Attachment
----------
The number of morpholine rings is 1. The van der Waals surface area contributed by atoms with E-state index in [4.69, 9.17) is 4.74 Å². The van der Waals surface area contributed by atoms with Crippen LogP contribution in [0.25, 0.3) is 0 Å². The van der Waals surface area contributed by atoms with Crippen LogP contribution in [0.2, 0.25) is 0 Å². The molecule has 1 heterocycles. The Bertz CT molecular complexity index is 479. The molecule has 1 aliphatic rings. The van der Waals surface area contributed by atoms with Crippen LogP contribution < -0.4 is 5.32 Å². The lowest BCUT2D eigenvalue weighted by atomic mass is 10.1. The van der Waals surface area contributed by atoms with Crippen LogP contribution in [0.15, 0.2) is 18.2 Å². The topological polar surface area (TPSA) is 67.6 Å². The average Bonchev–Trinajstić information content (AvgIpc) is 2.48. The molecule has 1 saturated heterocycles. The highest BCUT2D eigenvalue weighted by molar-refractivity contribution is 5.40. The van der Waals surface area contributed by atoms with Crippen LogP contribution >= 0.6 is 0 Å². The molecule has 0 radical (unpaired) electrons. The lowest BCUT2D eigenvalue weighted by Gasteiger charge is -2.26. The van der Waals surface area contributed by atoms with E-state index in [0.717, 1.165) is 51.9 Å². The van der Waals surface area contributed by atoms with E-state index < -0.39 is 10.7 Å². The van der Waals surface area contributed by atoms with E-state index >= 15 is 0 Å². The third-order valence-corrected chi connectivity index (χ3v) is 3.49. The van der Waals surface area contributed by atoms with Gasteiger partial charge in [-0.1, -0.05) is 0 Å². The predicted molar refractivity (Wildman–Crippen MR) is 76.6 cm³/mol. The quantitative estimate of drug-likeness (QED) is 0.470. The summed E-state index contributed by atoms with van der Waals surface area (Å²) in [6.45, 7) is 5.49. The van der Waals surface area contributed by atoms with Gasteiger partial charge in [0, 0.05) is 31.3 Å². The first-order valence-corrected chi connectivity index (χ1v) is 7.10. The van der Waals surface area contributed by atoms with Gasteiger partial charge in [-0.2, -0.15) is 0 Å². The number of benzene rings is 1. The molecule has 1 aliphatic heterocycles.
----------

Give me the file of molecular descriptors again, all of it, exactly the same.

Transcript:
The number of morpholine rings is 1. The van der Waals surface area contributed by atoms with E-state index in [4.69, 9.17) is 4.74 Å². The van der Waals surface area contributed by atoms with Crippen LogP contribution in [0.25, 0.3) is 0 Å². The van der Waals surface area contributed by atoms with Crippen LogP contribution in [0.2, 0.25) is 0 Å². The molecule has 1 heterocycles. The Bertz CT molecular complexity index is 479. The molecule has 1 aliphatic rings. The van der Waals surface area contributed by atoms with Crippen LogP contribution < -0.4 is 5.32 Å². The lowest BCUT2D eigenvalue weighted by atomic mass is 10.1. The van der Waals surface area contributed by atoms with Crippen LogP contribution in [0.15, 0.2) is 18.2 Å². The topological polar surface area (TPSA) is 67.6 Å². The average Bonchev–Trinajstić information content (AvgIpc) is 2.48. The molecule has 1 saturated heterocycles. The highest BCUT2D eigenvalue weighted by molar-refractivity contribution is 5.40. The van der Waals surface area contributed by atoms with Crippen LogP contribution >= 0.6 is 0 Å². The molecule has 0 radical (unpaired) electrons. The lowest BCUT2D eigenvalue weighted by Gasteiger charge is -2.26. The van der Waals surface area contributed by atoms with E-state index in [0.717, 1.165) is 51.9 Å². The van der Waals surface area contributed by atoms with E-state index < -0.39 is 10.7 Å². The van der Waals surface area contributed by atoms with E-state index >= 15 is 0 Å². The third-order valence-corrected chi connectivity index (χ3v) is 3.49. The van der Waals surface area contributed by atoms with Gasteiger partial charge in [-0.1, -0.05) is 0 Å². The predicted molar refractivity (Wildman–Crippen MR) is 76.6 cm³/mol. The quantitative estimate of drug-likeness (QED) is 0.470. The summed E-state index contributed by atoms with van der Waals surface area (Å²) in [6.45, 7) is 5.49. The van der Waals surface area contributed by atoms with Gasteiger partial charge in [0, 0.05) is 31.3 Å². The first-order valence-corrected chi connectivity index (χ1v) is 7.10. The van der Waals surface area contributed by atoms with Gasteiger partial charge in [-0.2, -0.15) is 0 Å². The number of benzene rings is 1. The molecule has 1 aliphatic heterocycles.